Within days of writing that letter, Guy stood on the court as the buzzer blared. Virginia hadn’t only become the first No. 1 to lose to a No. 16. That No. 16 had whipped the Cavaliers. “When that final buzzer sounded… I cracked. I cracked and the pressure got to me,” Guy wrote in a Facebook post on April 24, 2018. “If you know me or read my last passage you know I do not believe pressure is real, unless you let it be real. Pressure comes from thinking too much about the future or past so there can be such thing as no pressure if you just be where your feet are. Well I was right where my feet were but my mind raced to the past, the future, and the present. It was too much. I was hit with an overwhelming feeling of sadness, anxiety, and failure. All the sensations of that exact moment consumed me and I was no longer in control of my emotions.”

Guy poured out his soul in a 2,400-word post that felt almost like therapy for him. He publicly shared that story and the letter he wrote to himself before the tournament because he thought it might encourage someone else fighting through crippling anxiety to let go of the shame and face the monster head-on. Guy had tried to hide his anxiety, but when he revealed it to the world, he stripped it of its power over him. “It helps me,” he says. “It may not help everybody, but it helps me. That’s why I wrote that. I wanted to be a beacon of hope.”

In addition to helping others enduring the same fight, Guy also helped find peace with his role in a historic loss. His post on the subject is gripping. He rips the scabs off that night. For instance, Virginia coach Tony Bennett asked Guy and fellow guard Ty Jerome to attend the postgame press conference. Bennett did this because Guy and Jerome were sophomores. They would have brighter days ahead as Cavaliers. Seniors Isaiah Wilkins and Devon Hall would not. Their college careers would always have to end with that loss. Bennett saw no need to prolong their agony by making them face questions. But it wasn’t any easier for Guy and Jerome. “The only word I can think of to describe myself on that podium was numb,” Guy wrote. “It was a dark place. Some of the questions were so tough and some were so dumb (ask Ty) that it was the hardest interview I’ve ever been a part of. The feeling of embarrassment is hard to shake. It was even harder to swallow that embarrassment and go on the podium. My throat felt dry and sore from holding back tears. Every word that came out of my mouth had to be second guessed so my voice wouldn’t crack.”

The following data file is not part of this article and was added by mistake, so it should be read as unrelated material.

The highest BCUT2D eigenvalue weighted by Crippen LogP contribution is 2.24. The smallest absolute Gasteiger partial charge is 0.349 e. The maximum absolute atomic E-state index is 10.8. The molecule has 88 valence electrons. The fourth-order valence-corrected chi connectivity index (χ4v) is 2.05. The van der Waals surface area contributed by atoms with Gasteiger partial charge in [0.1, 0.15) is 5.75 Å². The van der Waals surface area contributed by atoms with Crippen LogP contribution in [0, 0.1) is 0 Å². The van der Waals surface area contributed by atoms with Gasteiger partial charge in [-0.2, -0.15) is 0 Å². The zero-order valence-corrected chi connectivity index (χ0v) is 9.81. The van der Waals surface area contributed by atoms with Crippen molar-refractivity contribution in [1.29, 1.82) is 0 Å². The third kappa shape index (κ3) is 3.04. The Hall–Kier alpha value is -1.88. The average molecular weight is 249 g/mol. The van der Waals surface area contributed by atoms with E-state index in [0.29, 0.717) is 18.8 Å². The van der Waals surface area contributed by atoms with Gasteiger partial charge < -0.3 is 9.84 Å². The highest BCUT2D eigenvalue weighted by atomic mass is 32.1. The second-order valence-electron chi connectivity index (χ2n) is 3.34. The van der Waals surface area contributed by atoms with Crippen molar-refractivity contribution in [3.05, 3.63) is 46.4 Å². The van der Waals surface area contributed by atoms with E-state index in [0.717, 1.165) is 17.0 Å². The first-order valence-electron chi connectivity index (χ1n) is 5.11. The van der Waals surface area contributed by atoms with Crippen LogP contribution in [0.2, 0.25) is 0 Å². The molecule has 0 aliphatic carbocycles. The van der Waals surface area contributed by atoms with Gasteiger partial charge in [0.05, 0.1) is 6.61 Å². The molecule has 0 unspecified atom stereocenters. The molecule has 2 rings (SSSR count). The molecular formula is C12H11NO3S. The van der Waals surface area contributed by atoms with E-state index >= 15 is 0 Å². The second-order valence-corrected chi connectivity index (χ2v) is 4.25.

The next hour wasn’t any easier. “When we finally got to leave the arena we had to get a police escort and go in the back of the hotel,” Guy wrote. “You know why? Because we got death threats. There was suspicion of someone hurting a bunch of 18–23 year olds for losing a damn basketball game.” When Guy returned to the hotel, he found his parents and his fiancée waiting, heartbroken. After a lot of hugs, Guy’s mother asked how he was doing. “A bend in the road isn’t the end of the road unless you fail to make the turn,” he replied. Her response? “What if I told you not to worry,” she said, “because when you feel like you’re drowning, fear not, your lifeguard walks on water.”

When Guy wrote that post five weeks after the UMBC loss, it served as another piece of his recovery. A more healthy and centered Guy would help Virginia win another ACC regular-season title and earn another No. 1 seed. He would lead the Cavaliers with 15.2 points a game. Early in the tournament, Guy’s three-point shooting would slip, but his belief wouldn’t. Before he scored 21 of his 25 points in the second half and overtime against Purdue, Guy had made three of his previous 29 three-point attempts. “I still shot and had a smile on my face,” Guy says. Says Virginia assistant Brad Soderberg: “He can miss 12 in a row. He’ll take the 13th with the same confidence.”

Near the end of his April 2018 post about the UMBC game, Guy explained his goal. “Writing was therapeutic for me,” he wrote. “Not everyone understands the toll athletes go through and I hope this was a good read for those who don’t understand. I also hope that anyone struggling in life or sports understands they aren’t alone and everyone has a voice to share their journey. You can’t judge my story because of the chapter you walked in on. The only way I could continue my story was by putting a bookmark in this chapter and turning the page. See you next year, March.”

It’s now April, and Guy is still playing. He’s busy rewriting a much happier chapter than the one we walked in on.